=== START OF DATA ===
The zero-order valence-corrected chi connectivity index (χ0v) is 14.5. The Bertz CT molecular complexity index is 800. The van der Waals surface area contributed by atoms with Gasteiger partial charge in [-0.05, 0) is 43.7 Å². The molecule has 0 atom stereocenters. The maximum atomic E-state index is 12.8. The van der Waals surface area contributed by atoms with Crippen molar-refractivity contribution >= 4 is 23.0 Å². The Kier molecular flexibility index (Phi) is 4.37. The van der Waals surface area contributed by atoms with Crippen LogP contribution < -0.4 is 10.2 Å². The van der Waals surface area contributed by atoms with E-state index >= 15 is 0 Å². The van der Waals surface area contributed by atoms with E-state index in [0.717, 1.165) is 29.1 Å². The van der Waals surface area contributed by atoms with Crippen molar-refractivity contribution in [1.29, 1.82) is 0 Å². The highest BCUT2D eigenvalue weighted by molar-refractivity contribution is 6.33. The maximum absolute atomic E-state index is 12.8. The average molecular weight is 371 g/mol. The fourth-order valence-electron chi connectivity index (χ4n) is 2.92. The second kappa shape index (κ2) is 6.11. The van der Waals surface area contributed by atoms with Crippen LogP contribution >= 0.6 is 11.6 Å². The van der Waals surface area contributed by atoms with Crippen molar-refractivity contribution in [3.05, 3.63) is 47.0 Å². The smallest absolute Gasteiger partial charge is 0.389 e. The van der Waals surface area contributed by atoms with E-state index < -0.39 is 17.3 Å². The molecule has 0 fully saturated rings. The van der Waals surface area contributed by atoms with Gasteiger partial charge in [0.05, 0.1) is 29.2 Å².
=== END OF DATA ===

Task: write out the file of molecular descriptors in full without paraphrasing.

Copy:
The zero-order valence-corrected chi connectivity index (χ0v) is 14.5. The Bertz CT molecular complexity index is 800. The van der Waals surface area contributed by atoms with Gasteiger partial charge in [-0.05, 0) is 43.7 Å². The molecule has 0 atom stereocenters. The maximum atomic E-state index is 12.8. The van der Waals surface area contributed by atoms with Crippen molar-refractivity contribution >= 4 is 23.0 Å². The Kier molecular flexibility index (Phi) is 4.37. The van der Waals surface area contributed by atoms with Crippen LogP contribution < -0.4 is 10.2 Å². The van der Waals surface area contributed by atoms with E-state index >= 15 is 0 Å². The van der Waals surface area contributed by atoms with E-state index in [0.717, 1.165) is 29.1 Å². The van der Waals surface area contributed by atoms with Crippen molar-refractivity contribution in [1.29, 1.82) is 0 Å². The highest BCUT2D eigenvalue weighted by molar-refractivity contribution is 6.33. The maximum absolute atomic E-state index is 12.8. The average molecular weight is 371 g/mol. The fourth-order valence-electron chi connectivity index (χ4n) is 2.92. The second kappa shape index (κ2) is 6.11. The van der Waals surface area contributed by atoms with Crippen LogP contribution >= 0.6 is 11.6 Å². The van der Waals surface area contributed by atoms with Crippen molar-refractivity contribution in [3.05, 3.63) is 47.0 Å². The smallest absolute Gasteiger partial charge is 0.389 e. The van der Waals surface area contributed by atoms with E-state index < -0.39 is 17.3 Å². The molecule has 0 fully saturated rings. The van der Waals surface area contributed by atoms with Gasteiger partial charge in [0.05, 0.1) is 29.2 Å².